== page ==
Govt aid to meritorious girls to pursue STEM courses

Govt aid to meritorious girls to pursue STEM courses

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With fewer number of girls studying physical sciences, mathematics and engineering courses, the Union Science Ministry is set to launch a programme to encourage and mentor 50,000 girl students from all over the country to pursue an academic career in such subjects in top colleges.

To be named Vigyan Jyoti, the Department of Science and Technology programme would be spread to every district where meritorious girl students in Classes 9-12 and willing to join the programme voluntarily, would be offered a supporting hand.

“If you take out medicine and bio-sciences, the presence of women is less than 10% in other disciplines of science. The situation remains the same from my days in the IIT as a student,” Ashutosh Sharma, DST secretary and a professor at Indian Institute of Technology, Kanpur, said here at an interaction with the media.

The proposed scheme seeks to address the gender gap and offers a helping hand to girls willing to study science, technology, engineering and mathematics (STEM) subjects.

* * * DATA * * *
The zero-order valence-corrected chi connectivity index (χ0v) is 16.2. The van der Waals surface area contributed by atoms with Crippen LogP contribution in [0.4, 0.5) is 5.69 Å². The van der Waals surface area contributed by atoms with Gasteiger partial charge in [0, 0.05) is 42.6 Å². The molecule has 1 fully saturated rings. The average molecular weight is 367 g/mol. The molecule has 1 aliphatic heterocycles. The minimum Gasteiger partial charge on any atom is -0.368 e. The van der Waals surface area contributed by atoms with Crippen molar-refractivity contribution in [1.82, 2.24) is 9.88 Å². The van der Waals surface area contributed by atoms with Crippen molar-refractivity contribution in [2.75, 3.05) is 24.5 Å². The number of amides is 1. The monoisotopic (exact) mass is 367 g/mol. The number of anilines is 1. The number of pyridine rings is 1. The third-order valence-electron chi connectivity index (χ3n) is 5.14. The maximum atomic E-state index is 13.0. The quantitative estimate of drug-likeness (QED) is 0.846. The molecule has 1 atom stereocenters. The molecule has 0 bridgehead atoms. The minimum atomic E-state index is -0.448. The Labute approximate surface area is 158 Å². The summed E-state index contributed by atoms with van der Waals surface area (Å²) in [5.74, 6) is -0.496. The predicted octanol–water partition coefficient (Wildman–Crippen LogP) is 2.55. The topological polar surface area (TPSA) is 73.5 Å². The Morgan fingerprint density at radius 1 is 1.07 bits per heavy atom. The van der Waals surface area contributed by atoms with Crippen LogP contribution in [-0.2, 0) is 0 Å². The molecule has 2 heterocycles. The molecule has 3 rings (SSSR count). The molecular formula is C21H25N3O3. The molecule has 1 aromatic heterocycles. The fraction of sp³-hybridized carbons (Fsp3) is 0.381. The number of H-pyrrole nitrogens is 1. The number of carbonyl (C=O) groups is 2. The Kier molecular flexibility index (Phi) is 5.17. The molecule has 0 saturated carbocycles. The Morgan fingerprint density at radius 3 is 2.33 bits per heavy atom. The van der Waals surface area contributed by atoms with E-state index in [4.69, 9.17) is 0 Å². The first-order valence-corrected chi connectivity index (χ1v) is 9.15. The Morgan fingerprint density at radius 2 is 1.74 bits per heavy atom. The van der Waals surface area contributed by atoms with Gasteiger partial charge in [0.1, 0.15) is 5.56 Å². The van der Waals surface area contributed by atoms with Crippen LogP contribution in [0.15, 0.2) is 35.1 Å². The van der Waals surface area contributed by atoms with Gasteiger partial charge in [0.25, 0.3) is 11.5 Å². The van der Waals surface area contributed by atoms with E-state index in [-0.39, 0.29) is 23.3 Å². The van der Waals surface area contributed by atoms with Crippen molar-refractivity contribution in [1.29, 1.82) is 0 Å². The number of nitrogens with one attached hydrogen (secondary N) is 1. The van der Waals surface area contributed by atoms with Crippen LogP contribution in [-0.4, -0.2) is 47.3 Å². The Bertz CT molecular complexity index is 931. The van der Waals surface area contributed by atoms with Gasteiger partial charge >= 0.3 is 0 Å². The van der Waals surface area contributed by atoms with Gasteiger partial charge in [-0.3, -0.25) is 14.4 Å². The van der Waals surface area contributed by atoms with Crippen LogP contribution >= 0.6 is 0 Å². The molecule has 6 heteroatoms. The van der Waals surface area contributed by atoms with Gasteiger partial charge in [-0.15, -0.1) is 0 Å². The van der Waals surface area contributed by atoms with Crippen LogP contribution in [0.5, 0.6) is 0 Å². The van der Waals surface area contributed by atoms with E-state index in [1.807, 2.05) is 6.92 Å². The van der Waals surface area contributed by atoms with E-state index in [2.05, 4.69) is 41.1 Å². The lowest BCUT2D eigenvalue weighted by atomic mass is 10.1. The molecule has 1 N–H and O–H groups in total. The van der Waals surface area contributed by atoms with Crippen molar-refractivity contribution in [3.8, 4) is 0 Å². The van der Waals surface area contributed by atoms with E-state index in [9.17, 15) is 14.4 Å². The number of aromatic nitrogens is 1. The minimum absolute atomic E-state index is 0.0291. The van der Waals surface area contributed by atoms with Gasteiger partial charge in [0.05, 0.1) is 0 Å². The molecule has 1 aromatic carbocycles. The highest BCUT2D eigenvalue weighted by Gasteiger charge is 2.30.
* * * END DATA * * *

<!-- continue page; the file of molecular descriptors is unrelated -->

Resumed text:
“Participation would be voluntary. Those who are not going to the coaching classes can join. It will be for those who have the desire but no opportunity. The aim is to provide a level playing field to the girls,” Sharma said.

The girls will be taught on the romances of science by some of the best teachers in the district as well as by scientists from IITs and Indian Institute of Science, Education and Research. They will be exposed to facilities at science institutes and even provided with a small grant to take care of their travel expense.

Moreover, there will be interactive sessions for parents and teachers to inform them about a career in science for their wards and pupils.

The gender gap in STEM subjects is a hotly contested debate all over the world. In last 118 years, only three women received Nobel in physics including one of the winners of 2018 Prof Donna Strickland, 59, now at the University of Waterloo in Canada. Between 1963 and 2018, no women received the coveted prize in physics.

In 2005 economist Lawrence Summers, president of Harvard University provoked a furore by arguing that men outperform women in maths and sciences because of biological difference. The controversial speech is one of the reasons for which he had to resign from the post few months later.

After nearly 12 years, Alessandro Strumia, a physicist at the University of Pisa, sparked outrage in October 2018 when he claimed that women are less capable of physics research. He gave a talk at the CERN in which he said that the reason men are so over-represented in the field of physics is because they are “over-performing”, and that physics was “invented and built by men”. Within hours, CERN issued a statement describing his talk as “highly offensive”.